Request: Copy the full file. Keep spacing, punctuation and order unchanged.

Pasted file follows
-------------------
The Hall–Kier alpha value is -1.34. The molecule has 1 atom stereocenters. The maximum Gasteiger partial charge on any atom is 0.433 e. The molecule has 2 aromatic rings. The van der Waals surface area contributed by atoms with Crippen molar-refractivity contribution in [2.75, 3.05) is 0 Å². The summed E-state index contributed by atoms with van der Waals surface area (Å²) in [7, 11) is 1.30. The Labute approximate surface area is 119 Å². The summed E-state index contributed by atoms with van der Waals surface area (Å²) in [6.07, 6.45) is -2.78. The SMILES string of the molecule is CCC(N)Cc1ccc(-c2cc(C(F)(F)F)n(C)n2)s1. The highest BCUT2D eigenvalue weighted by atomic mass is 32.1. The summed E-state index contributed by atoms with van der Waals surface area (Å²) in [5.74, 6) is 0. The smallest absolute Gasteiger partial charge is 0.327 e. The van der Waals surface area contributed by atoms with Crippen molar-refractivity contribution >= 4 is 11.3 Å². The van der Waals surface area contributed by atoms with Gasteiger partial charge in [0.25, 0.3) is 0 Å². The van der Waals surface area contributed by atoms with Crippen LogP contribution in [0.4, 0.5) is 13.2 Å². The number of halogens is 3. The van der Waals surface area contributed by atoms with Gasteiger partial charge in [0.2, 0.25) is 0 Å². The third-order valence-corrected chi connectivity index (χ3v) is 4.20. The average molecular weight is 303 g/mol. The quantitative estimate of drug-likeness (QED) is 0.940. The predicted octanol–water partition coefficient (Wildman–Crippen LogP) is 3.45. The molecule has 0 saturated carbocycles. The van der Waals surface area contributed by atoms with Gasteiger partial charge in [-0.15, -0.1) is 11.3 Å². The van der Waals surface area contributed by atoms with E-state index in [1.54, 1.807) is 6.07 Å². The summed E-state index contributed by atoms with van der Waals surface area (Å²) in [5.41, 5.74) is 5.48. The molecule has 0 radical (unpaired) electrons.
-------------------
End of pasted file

The Hall–Kier alpha value is -1.34. The molecule has 1 atom stereocenters. The maximum Gasteiger partial charge on any atom is 0.433 e. The molecule has 2 aromatic rings. The van der Waals surface area contributed by atoms with Crippen molar-refractivity contribution in [2.75, 3.05) is 0 Å². The summed E-state index contributed by atoms with van der Waals surface area (Å²) in [7, 11) is 1.30. The Labute approximate surface area is 119 Å². The summed E-state index contributed by atoms with van der Waals surface area (Å²) in [6.07, 6.45) is -2.78. The SMILES string of the molecule is CCC(N)Cc1ccc(-c2cc(C(F)(F)F)n(C)n2)s1. The highest BCUT2D eigenvalue weighted by atomic mass is 32.1. The summed E-state index contributed by atoms with van der Waals surface area (Å²) in [5.74, 6) is 0. The smallest absolute Gasteiger partial charge is 0.327 e. The van der Waals surface area contributed by atoms with Crippen molar-refractivity contribution >= 4 is 11.3 Å². The van der Waals surface area contributed by atoms with Gasteiger partial charge in [0.25, 0.3) is 0 Å². The van der Waals surface area contributed by atoms with Crippen LogP contribution in [0.4, 0.5) is 13.2 Å². The number of halogens is 3. The van der Waals surface area contributed by atoms with Gasteiger partial charge in [0.2, 0.25) is 0 Å². The third-order valence-corrected chi connectivity index (χ3v) is 4.20. The average molecular weight is 303 g/mol. The quantitative estimate of drug-likeness (QED) is 0.940. The predicted octanol–water partition coefficient (Wildman–Crippen LogP) is 3.45. The molecule has 0 saturated carbocycles. The van der Waals surface area contributed by atoms with Gasteiger partial charge in [-0.15, -0.1) is 11.3 Å². The van der Waals surface area contributed by atoms with E-state index in [1.54, 1.807) is 6.07 Å². The summed E-state index contributed by atoms with van der Waals surface area (Å²) in [5.41, 5.74) is 5.48. The molecule has 0 radical (unpaired) electrons.